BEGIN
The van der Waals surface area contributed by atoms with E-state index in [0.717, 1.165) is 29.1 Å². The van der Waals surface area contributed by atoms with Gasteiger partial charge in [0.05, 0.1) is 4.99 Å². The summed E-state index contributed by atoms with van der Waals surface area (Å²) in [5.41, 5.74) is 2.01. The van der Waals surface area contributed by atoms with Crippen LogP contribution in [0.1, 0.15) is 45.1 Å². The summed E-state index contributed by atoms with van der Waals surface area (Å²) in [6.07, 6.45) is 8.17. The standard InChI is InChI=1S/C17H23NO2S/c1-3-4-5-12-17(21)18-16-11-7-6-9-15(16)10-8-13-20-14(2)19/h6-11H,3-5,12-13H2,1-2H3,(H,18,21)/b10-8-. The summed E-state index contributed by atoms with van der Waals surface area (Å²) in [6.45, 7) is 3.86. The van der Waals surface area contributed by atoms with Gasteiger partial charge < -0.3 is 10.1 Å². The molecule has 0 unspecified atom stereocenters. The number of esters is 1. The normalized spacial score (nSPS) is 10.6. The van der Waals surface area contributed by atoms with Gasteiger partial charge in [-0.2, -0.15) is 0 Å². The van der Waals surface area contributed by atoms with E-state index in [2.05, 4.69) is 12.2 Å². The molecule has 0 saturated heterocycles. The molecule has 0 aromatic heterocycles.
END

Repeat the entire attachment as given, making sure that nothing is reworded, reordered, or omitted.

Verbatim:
The van der Waals surface area contributed by atoms with E-state index in [0.717, 1.165) is 29.1 Å². The van der Waals surface area contributed by atoms with Gasteiger partial charge in [0.05, 0.1) is 4.99 Å². The summed E-state index contributed by atoms with van der Waals surface area (Å²) in [5.41, 5.74) is 2.01. The van der Waals surface area contributed by atoms with Crippen LogP contribution in [0.1, 0.15) is 45.1 Å². The summed E-state index contributed by atoms with van der Waals surface area (Å²) in [6.07, 6.45) is 8.17. The standard InChI is InChI=1S/C17H23NO2S/c1-3-4-5-12-17(21)18-16-11-7-6-9-15(16)10-8-13-20-14(2)19/h6-11H,3-5,12-13H2,1-2H3,(H,18,21)/b10-8-. The summed E-state index contributed by atoms with van der Waals surface area (Å²) in [6.45, 7) is 3.86. The van der Waals surface area contributed by atoms with Gasteiger partial charge < -0.3 is 10.1 Å². The molecule has 0 unspecified atom stereocenters. The number of esters is 1. The normalized spacial score (nSPS) is 10.6. The van der Waals surface area contributed by atoms with Gasteiger partial charge in [-0.2, -0.15) is 0 Å². The van der Waals surface area contributed by atoms with E-state index in [2.05, 4.69) is 12.2 Å². The molecule has 0 saturated heterocycles. The molecule has 0 aromatic heterocycles.